Rhodes and the Memphis Zoo have been neighbors for more than 90 years, and the college’s faculty and students have worked with zoo staff on a number of scientific research projects focusing on animal behavior, animal care, conservation, ecology, nutrition, and reproductive physiology. Senior Erica Carcelén, who has a major in biology and environmental science, is one of those students who has greatly benefitted from the Rhodes/Memphis Zoo partnership.
She started as an intern the summer of 2015 after Dr. Sarah Boyle of the Department of Biology sent out a request for students interested in observing the interaction patterns of meerkats. As a result of applying for the Memphis Zoo internship, Carcelén also has acquired experience working with hippos, elephants, and rhinos as well as observing their behaviors as they adjust to new conditions and exhibits.
Then in the spring of 2016, when Boyle sent out another request for students to continue the Brown Bear Research Project started by Rhodes alumna Alyssa Tews ’16, Carcelén once again answered the call. She has been one of the students working on that project alongside Dr. Katrina Knott at the Memphis Zoo, performing hormone extractions for improved knowledge of reproductive and stress physiology. “These students gain hands on experience in laboratory techniques, quality control, data management, and data interpretation,” says Knott. “They also become an integral part of the lab as they help maintain laboratory equipment and engage in scientific discussions with members of the research staff.”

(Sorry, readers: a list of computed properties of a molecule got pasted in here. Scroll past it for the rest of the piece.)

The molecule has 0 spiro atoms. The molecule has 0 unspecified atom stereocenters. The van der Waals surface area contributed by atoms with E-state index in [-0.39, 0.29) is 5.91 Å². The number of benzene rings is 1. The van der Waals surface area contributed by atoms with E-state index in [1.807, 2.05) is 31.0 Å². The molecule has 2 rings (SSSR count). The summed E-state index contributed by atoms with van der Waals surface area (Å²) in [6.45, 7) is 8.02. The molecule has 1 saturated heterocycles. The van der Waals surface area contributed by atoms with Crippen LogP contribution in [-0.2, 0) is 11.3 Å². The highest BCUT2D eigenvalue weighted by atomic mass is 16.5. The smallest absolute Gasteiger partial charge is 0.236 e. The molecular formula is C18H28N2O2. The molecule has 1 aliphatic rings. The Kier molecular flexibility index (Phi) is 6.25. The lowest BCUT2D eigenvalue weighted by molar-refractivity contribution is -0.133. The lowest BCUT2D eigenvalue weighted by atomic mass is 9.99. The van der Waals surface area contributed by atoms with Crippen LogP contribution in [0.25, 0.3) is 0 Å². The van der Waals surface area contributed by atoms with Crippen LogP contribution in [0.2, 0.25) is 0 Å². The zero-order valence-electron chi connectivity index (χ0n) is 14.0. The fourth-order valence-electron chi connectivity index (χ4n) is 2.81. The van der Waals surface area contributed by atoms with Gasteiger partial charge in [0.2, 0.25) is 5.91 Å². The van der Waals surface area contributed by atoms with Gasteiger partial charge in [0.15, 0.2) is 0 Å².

This semester, Carcelén added red river hogs to her already impressive list of scientific research. One of the female hogs recently gave birth to four piglets, and Carcelén was involved in helping to monitor their hormones. The goal of this type of research is to increase breeding success and offspring survival of the captive zoo population.
“We’re the third party to monitor the animals when the zookeepers can’t,” says Carcelén. “Having the Memphis Zoo literally across the street has been one of the best things about being here at Rhodes. That, and having professors here that we know are invested in us as well as researchers at the zoo who are willing to take the time for us to obtain new skills.”
Carcelén decided to broaden her horizons this past summer and jetted off to Costa Rica to monitor how temperature affects bats’ behavior as part of the National Science Foundation’s Research Experience for Undergraduates. After graduation, she hopes to attend graduate school and continue doing research in the field of animal behavior.
By Lizzie Choy ’17